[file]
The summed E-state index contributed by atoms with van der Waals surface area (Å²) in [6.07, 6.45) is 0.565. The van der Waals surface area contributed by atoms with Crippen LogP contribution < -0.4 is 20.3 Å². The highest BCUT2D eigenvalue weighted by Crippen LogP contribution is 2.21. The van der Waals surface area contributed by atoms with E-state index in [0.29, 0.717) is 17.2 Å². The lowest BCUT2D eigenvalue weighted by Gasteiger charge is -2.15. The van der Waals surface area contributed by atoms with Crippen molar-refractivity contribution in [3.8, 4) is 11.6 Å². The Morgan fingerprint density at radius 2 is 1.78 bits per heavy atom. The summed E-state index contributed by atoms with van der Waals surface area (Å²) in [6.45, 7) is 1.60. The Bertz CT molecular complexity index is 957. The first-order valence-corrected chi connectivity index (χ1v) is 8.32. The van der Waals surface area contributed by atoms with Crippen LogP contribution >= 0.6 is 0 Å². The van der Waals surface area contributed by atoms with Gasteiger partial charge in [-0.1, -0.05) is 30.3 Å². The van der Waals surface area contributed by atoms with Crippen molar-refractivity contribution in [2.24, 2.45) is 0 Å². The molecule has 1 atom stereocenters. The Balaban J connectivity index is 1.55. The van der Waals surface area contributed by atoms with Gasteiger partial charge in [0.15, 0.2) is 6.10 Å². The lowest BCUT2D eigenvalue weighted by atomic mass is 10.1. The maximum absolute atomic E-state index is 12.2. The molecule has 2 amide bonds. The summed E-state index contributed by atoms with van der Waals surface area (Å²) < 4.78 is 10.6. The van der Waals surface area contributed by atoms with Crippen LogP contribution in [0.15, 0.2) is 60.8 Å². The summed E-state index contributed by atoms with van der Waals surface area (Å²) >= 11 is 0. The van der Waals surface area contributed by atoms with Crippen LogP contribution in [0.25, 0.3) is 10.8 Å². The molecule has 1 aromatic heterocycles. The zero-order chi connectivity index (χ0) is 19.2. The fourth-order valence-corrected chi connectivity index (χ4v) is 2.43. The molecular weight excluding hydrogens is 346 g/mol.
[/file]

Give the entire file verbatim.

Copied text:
The summed E-state index contributed by atoms with van der Waals surface area (Å²) in [6.07, 6.45) is 0.565. The van der Waals surface area contributed by atoms with Crippen LogP contribution < -0.4 is 20.3 Å². The highest BCUT2D eigenvalue weighted by Crippen LogP contribution is 2.21. The van der Waals surface area contributed by atoms with E-state index in [0.29, 0.717) is 17.2 Å². The lowest BCUT2D eigenvalue weighted by Gasteiger charge is -2.15. The van der Waals surface area contributed by atoms with Crippen molar-refractivity contribution in [3.8, 4) is 11.6 Å². The Morgan fingerprint density at radius 2 is 1.78 bits per heavy atom. The summed E-state index contributed by atoms with van der Waals surface area (Å²) in [6.45, 7) is 1.60. The Bertz CT molecular complexity index is 957. The first-order valence-corrected chi connectivity index (χ1v) is 8.32. The van der Waals surface area contributed by atoms with Crippen LogP contribution >= 0.6 is 0 Å². The van der Waals surface area contributed by atoms with Gasteiger partial charge in [-0.1, -0.05) is 30.3 Å². The van der Waals surface area contributed by atoms with Crippen molar-refractivity contribution in [2.24, 2.45) is 0 Å². The molecule has 1 atom stereocenters. The Balaban J connectivity index is 1.55. The van der Waals surface area contributed by atoms with Gasteiger partial charge in [0.15, 0.2) is 6.10 Å². The lowest BCUT2D eigenvalue weighted by atomic mass is 10.1. The maximum absolute atomic E-state index is 12.2. The molecule has 2 amide bonds. The summed E-state index contributed by atoms with van der Waals surface area (Å²) < 4.78 is 10.6. The van der Waals surface area contributed by atoms with Crippen LogP contribution in [0.15, 0.2) is 60.8 Å². The summed E-state index contributed by atoms with van der Waals surface area (Å²) >= 11 is 0. The van der Waals surface area contributed by atoms with Crippen LogP contribution in [0.25, 0.3) is 10.8 Å². The molecule has 1 aromatic heterocycles. The zero-order chi connectivity index (χ0) is 19.2. The fourth-order valence-corrected chi connectivity index (χ4v) is 2.43. The molecular weight excluding hydrogens is 346 g/mol.